How many billions of dollars does Kazakhstan have to pay and to what countries

Business news correspondent
Since the beginning of the year, Kazakhstan’s external debt has decreased by $200 million / Photo: Shutterstock, photo editor: Aruzhan Makhsotova

As of April 1, 2024, Kazakhstan’s external debt amounted to $162.5 billion, $0.2 billion less than at the start of the year, according to the National Bank.

This overall figure includes $13.3 billion in public external debt, $15.5 billion in external debt of banks and organizations controlled by the government, $2.8 billion in government-guaranteed external debt and $133.7 billion in private sector external debt.

The Netherlands ($42.7 billion), Russia ($12.9 billion), the U.K. ($12.4 billion), the U.S. ($11.7 billion) and France ($11.1 billion) are the five largest investors in Kazakhstan, followed by China ($9.5 billion) and Bermuda ($9.3 billion).

Kazakhstani industry and mining account for more than $80.9 billion of foreign borrowings, the financial and insurance sectors for $17.7 billion and the processing industry for $13.4 billion. Additionally, significant amounts have been allocated to the public governance and defense sectors ($11.2 billion), the automobile industry ($10.9 billion), and scientific and technical activities ($10.5 billion).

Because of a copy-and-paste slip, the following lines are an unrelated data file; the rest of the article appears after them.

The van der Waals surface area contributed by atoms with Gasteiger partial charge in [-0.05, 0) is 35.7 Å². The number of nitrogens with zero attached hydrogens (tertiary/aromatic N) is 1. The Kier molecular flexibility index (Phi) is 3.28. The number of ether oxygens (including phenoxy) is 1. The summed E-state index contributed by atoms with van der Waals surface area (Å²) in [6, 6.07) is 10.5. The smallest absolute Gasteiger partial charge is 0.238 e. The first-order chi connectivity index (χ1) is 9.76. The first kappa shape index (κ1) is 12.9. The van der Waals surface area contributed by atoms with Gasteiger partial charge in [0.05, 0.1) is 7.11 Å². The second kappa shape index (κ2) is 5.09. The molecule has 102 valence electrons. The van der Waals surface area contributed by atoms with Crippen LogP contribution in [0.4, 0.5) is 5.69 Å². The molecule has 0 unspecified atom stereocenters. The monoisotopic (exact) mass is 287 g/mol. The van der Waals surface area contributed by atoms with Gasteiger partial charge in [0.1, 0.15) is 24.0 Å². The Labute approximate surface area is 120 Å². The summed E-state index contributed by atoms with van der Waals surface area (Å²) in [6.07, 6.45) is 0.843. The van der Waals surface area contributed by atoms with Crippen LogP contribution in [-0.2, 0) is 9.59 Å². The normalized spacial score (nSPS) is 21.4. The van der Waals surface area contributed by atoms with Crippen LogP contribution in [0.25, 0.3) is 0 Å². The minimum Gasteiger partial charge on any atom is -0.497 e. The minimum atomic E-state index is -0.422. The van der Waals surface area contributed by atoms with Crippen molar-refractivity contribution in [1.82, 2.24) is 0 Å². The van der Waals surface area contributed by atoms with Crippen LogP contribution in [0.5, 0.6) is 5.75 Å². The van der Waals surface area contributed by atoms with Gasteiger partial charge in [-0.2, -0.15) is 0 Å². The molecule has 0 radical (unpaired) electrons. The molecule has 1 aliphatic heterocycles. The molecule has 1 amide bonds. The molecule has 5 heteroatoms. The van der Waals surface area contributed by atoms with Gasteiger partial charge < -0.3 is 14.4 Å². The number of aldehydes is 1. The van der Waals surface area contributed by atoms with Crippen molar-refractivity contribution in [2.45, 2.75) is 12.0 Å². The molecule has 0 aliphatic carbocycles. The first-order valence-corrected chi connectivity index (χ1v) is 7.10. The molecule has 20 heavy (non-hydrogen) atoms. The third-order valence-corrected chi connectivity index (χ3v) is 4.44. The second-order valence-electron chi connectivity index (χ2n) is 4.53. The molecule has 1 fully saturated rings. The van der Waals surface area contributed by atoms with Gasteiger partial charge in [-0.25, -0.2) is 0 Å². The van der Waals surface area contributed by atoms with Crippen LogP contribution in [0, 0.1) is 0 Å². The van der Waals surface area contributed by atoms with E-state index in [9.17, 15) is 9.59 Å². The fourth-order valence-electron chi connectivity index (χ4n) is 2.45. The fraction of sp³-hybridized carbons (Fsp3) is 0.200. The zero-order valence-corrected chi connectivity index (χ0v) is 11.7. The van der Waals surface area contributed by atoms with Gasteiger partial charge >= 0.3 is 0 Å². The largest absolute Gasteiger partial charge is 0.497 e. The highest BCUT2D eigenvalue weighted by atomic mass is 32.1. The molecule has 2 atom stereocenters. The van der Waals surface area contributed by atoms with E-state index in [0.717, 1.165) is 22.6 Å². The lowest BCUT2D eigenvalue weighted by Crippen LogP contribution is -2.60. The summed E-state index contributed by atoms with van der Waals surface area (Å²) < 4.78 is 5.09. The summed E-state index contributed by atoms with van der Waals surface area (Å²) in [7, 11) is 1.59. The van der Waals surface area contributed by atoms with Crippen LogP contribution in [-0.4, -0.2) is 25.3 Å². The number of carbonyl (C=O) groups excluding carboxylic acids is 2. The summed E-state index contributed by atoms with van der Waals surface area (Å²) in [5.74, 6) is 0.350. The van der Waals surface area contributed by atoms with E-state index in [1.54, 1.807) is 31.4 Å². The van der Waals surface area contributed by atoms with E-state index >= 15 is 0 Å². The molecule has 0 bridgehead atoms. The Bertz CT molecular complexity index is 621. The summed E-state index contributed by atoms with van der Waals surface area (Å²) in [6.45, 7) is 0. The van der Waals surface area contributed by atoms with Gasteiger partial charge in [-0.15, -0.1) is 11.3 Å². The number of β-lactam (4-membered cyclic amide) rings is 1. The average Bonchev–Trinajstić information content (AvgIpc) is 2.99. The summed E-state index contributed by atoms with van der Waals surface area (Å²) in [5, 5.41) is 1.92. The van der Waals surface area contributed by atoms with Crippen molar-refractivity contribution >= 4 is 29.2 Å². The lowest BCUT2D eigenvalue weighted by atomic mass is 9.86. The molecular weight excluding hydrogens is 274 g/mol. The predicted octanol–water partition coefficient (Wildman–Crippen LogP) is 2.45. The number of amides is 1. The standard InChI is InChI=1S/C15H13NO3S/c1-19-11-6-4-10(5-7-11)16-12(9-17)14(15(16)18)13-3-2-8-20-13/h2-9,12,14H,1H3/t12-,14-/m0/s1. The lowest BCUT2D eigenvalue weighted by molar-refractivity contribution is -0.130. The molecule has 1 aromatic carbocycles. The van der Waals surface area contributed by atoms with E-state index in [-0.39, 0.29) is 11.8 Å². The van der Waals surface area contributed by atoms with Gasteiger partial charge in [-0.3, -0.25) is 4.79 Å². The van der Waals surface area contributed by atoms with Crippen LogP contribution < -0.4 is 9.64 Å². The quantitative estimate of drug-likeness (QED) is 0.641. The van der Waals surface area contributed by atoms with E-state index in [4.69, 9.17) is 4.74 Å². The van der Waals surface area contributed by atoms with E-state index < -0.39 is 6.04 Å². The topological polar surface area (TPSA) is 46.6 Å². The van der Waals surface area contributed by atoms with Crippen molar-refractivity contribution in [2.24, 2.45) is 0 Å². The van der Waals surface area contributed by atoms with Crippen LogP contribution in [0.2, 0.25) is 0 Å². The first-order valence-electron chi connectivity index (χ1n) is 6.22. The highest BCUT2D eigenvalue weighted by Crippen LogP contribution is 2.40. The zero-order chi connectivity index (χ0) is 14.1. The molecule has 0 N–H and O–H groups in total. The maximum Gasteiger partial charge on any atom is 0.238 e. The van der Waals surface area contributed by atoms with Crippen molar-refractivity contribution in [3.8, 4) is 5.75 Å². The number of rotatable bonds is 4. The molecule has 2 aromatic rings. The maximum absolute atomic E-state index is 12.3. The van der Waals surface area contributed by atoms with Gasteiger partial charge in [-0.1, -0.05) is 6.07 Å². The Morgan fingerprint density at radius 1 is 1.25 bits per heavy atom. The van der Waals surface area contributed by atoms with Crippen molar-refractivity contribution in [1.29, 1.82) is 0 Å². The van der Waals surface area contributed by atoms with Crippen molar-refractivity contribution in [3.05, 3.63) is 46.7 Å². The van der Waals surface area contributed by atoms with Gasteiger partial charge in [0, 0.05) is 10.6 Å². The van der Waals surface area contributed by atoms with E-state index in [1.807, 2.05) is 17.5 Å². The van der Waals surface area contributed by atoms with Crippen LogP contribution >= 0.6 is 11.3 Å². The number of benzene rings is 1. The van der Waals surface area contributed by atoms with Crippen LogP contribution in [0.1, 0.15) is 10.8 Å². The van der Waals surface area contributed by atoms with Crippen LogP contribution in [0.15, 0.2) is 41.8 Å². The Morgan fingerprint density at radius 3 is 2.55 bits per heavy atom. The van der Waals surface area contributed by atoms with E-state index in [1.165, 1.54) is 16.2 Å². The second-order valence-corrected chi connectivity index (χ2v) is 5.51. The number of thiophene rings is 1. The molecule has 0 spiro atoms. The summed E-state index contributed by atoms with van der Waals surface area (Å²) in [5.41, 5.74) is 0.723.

About $116 billion was borrowed in USD, $9.3 billion in tenge, $5.7 billion in euros and $4.1 billion in rubles.

By the end of 2024, Kazakhstan has to pay about $32.6 billion, including $8.8 billion in interest and $6.1 billion in the form of goods and services.

In 2025, the total payments are expected to be $32.6 billion, including $11 billion in interest. More than $8 billion of the debt will be paid in goods and services. Overall, about a third ($60.9 billion) of the $162 billion external debt is expected to be paid with the help of goods, works and services.

Due to foreign exchange rates and cost changes, the external debt has declined by $500 million since January 2024. However, the actual decline in the debt was just $200 million because of a $300 million increase in balance transactions.

More than 88% of the borrowings are long-term external debt, which, on the one hand, can minimize risks of liquidity and on the other hand, gives more power to overall market conditions that can affect debt serving.

In terms of financial tools, the external debt structure mainly includes loans and lending facilities from non-residents (74.2%) and debt securities held by non-residents (8.3%). In 2023, Kazakhstan’s GDP amounted to $259.7 billion, with its external debt accounting for 62.5% of this sum, according to the World Bank.

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